Continual struggles with her health appeared not to deter her. A 1979 car accident nearly claimed her life and resulted in 17 operations. She developed a muscular disorder called myasthenia gravis and underwent a kidney transplant in 1990.

Mankiller used some hospital stays to work on her autobiography with Michael Wallis called ''Mankiller: A Chief and Her People,'' which came out in 1993.

After the announcement that she had pancreatic cancer, Mankiller said she was ''mentally and spiritually prepared for this journey.''

''I learned a long time ago that I can't control the challenges the creator sends my way, but I can control the way I think about them and deal with them,'' she said in a March 2010 statement released by the tribe.

''On balance, I have been blessed with an extraordinarily rich and wonderful life, filled with incredible experiences.''

Mankiller succeeded former Chief Ross Swimmer, who left at midterm in 1985 for a job in the Bureau of Indian Affairs. She was re-elected in a landslide four years later, with 83 percent of the vote. She decided not to seek re-election in 1995 and accepted a teaching position at Dartmouth College in Hanover, N.H., where she held an honorary degree.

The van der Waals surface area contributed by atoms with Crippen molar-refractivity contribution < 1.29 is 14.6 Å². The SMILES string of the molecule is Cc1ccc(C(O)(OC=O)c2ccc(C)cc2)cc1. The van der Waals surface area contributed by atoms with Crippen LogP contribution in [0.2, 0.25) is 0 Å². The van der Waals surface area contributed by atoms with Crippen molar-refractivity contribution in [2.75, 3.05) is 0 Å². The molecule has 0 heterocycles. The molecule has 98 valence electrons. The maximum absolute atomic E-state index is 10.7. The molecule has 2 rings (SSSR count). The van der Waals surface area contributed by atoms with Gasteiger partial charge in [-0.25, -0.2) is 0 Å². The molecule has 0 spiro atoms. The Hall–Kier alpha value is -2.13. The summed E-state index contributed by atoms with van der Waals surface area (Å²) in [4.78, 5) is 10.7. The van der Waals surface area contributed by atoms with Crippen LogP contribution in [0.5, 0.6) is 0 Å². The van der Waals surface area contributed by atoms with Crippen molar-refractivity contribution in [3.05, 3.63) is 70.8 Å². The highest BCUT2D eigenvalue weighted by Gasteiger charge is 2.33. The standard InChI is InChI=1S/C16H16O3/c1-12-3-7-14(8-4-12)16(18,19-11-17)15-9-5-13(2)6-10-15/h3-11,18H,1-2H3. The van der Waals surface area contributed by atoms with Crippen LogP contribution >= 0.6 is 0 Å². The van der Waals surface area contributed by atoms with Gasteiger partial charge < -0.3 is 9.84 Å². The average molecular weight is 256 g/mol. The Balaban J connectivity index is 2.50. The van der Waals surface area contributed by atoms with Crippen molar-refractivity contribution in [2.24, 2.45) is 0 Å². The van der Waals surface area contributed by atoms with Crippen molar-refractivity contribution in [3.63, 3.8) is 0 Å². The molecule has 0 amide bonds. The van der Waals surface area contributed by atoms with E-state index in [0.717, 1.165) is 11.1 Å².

Among her other honors was a Presidential Medal of Freedom -- the nation's highest civilian award -- presented by Clinton in 1998.

Born at W.W. Hastings Indian Hospital in Tahlequah, Mankiller moved with her family to San Francisco in the 1950s when their farm in Adair County failed. The pledge of opportunity turned out to be a life of poverty in a housing project.

She married Ecuadoran accountant Hector Olaya in 1963, and they had two daughters, Felicia, born in 1964, and Gina, born in 1966.

Mankiller moved back to her family's land in Oklahoma after divorcing Olaya in 1975, and she married Soap in 1986.

In 1969, she got what she called ''an enormous wake-up call'' and took her first step into Indian activism by participating in the 19-month occupation of Alcatraz Island.